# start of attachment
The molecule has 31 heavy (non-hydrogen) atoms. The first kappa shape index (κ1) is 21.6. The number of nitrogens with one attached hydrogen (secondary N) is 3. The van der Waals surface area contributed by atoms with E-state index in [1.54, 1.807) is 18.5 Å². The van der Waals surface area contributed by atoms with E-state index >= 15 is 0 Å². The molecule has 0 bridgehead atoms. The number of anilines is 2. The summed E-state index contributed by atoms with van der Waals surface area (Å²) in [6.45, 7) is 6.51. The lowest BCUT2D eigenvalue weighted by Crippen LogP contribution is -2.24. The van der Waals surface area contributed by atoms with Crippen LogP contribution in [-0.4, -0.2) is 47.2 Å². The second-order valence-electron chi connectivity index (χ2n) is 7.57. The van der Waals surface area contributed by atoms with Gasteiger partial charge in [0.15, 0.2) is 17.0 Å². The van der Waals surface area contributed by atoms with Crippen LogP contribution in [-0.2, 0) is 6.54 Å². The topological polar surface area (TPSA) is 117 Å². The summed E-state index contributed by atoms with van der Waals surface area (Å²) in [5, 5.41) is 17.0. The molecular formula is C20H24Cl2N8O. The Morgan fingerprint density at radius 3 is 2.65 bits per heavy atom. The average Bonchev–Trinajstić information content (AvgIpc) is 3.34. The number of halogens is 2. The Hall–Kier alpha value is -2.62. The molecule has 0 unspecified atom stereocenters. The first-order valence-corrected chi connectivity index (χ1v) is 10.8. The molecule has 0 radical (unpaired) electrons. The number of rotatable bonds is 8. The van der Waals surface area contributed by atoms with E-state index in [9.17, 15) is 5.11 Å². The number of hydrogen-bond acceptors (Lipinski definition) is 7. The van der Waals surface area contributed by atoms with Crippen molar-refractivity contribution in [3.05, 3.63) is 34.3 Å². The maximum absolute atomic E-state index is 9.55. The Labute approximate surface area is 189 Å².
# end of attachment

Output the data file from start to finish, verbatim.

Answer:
The molecule has 31 heavy (non-hydrogen) atoms. The first kappa shape index (κ1) is 21.6. The number of nitrogens with one attached hydrogen (secondary N) is 3. The van der Waals surface area contributed by atoms with E-state index in [1.54, 1.807) is 18.5 Å². The van der Waals surface area contributed by atoms with E-state index >= 15 is 0 Å². The molecule has 0 bridgehead atoms. The number of anilines is 2. The summed E-state index contributed by atoms with van der Waals surface area (Å²) in [6.45, 7) is 6.51. The lowest BCUT2D eigenvalue weighted by Crippen LogP contribution is -2.24. The van der Waals surface area contributed by atoms with Crippen LogP contribution in [-0.4, -0.2) is 47.2 Å². The second-order valence-electron chi connectivity index (χ2n) is 7.57. The van der Waals surface area contributed by atoms with Gasteiger partial charge in [0.15, 0.2) is 17.0 Å². The van der Waals surface area contributed by atoms with Crippen LogP contribution in [-0.2, 0) is 6.54 Å². The topological polar surface area (TPSA) is 117 Å². The summed E-state index contributed by atoms with van der Waals surface area (Å²) in [5, 5.41) is 17.0. The molecular formula is C20H24Cl2N8O. The Morgan fingerprint density at radius 3 is 2.65 bits per heavy atom. The average Bonchev–Trinajstić information content (AvgIpc) is 3.34. The number of halogens is 2. The Hall–Kier alpha value is -2.62. The molecule has 0 unspecified atom stereocenters. The first-order valence-corrected chi connectivity index (χ1v) is 10.8. The molecule has 0 radical (unpaired) electrons. The number of rotatable bonds is 8. The van der Waals surface area contributed by atoms with E-state index in [9.17, 15) is 5.11 Å². The number of hydrogen-bond acceptors (Lipinski definition) is 7. The van der Waals surface area contributed by atoms with Crippen molar-refractivity contribution in [3.05, 3.63) is 34.3 Å². The maximum absolute atomic E-state index is 9.55. The Labute approximate surface area is 189 Å².